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Tory Boy Revealed

2nd March 2007

Tory Boy Revealed

Tory Welsh spokeswoman Cheryl Gillan came a cropper in the Commons St David's day debate when she chose a Newport Community Councillor as an example to emulate as 'a good man -in touch with the people.'. Parts of his 'MySpace " profile were read to the House.

Cheryl Gillan:
We are working for a better future for everyone. As Chris Chapman, who at 19 is our youngest community councillor, in Rogerstone, put it:

“The more I read, the more I was drawn to the...Conservative party—freedom of enterprise, freedom of choice, and freedom of opportunity for all members of society, regardless of their background.”

That is the Conservative message—one of which I think that St. David would have approved.

Paul Flynn:
I believe that Mr. Chapman achieved his high office on the community council having been co-opted on to it. I urge the hon. Member for Chesham and Amersham (Mrs. Gillan) to read the MySpace contribution by Mr. Chapman, as I did recently. Perhaps she could put it into her manifesto.
Mr. Murphy: Yes; perhaps it would be a good idea for the hon. Lady to choose another example next time.

Mrs. Gillan:
This sounds like a case of young versus old. I think that it is just jealousy because he is so young at 19, and obviously very much in touch with people. He is a good man.

Paul Flynn (Newport, West) (Lab): Towards the end of her speech, the hon. Member for Chesham and Amersham (Mrs. Gillan) was unwise enough to mention a constituent of mine, whom she quoted as an exemplar of a politician in Wales, the young man whom all others should follow. She thought he was elected, but he is a nominated member of council. I think it is my duty to inform the House a little more about this person. I would not mention him normally. I know that his inspiration in politics is the hon. Member for Monmouth (David T.C. Davies), so there is a certain poverty of ambition there.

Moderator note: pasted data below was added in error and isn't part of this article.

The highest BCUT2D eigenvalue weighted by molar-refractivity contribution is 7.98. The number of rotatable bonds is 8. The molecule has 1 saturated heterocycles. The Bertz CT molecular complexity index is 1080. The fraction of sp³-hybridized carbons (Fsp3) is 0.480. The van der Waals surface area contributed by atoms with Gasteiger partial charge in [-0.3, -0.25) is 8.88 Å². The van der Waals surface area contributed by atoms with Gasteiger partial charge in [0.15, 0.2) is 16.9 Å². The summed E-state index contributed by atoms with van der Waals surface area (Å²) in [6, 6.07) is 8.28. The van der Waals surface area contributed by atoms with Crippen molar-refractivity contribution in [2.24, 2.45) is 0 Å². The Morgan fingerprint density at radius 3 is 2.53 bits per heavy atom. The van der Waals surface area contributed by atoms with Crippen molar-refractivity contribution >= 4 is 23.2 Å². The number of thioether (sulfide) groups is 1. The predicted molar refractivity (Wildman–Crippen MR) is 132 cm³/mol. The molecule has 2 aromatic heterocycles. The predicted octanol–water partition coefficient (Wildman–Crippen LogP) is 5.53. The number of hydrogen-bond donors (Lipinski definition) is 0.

As the young man has been cited as typifying the brave new world that the Conservatives are offering, we should know a little more about him. He has been kind enough to inform us about himself on the splendid
MySpace website. He is remarkably frank. He gives a potted history of his life. He states:

“I’ve evolved from a little whining pussy to a thrill seeking wreckhead to a Conservative who still loves the wreckups.”

On 16 June 2006 he was asked whether he had taken drugs that month. He said yes. The next question was:

“Have you stolen anything this month?”

and he said yes. Asked why he wanted to go into politics, he said that he wanted it for the power, the flash suits and the money. —

David T.C. Davies rose—

Paul Flynn: I am delighted to give way to this young man’s hero.

David T.C. Davies: I have never seen the website and I do not really know the gentleman myself. I presume that there could be something ironic in what he says: if he is after power, money and flash suits, he will not want to follow me on to the Back Benches, as he will not see much of any of those from where I am sitting.

Paul Flynn: It is painful for me to recall my own experience when I was first elected. The first school I visited was Bassaleg school in my constituency. I was discussing politics in the sixth form and I recall one particularly difficult person—he might have something in common with the young man I have mentioned—who was a bit of a troublemaker in the class. I advised him, in my generous way of helping young people, that the best thing to do in life was to take up politics. That young member is in his place opposite as the hon. Member for Monmouth, so I regard that as the worst political mistake of my life.
In order to convey a somewhat brighter picture of Newport. I shall mention three other young people in my constituency—Richard Whittaker, Adam Brustad and James Sadler, who will be performing in the Meze Lounge tonight a newly written song called “Land of my Mothers”, which is part of their political agenda. They have written song called, “Lebanon is Burning” and another one based on “Animal Farm”. Those are three splendid idealistic young men, marvelous examples of their generation, who believe in things other than what this gentleman I have quoted believes in—drugs, theft, wreck-ups, smart suits and making money. There is an optimistic side, and if people want an exemplar of what young people can achieve, they would be better off in the Meze Lounge in Newport tonight, listening to the first performance of “Land of my Mothers”.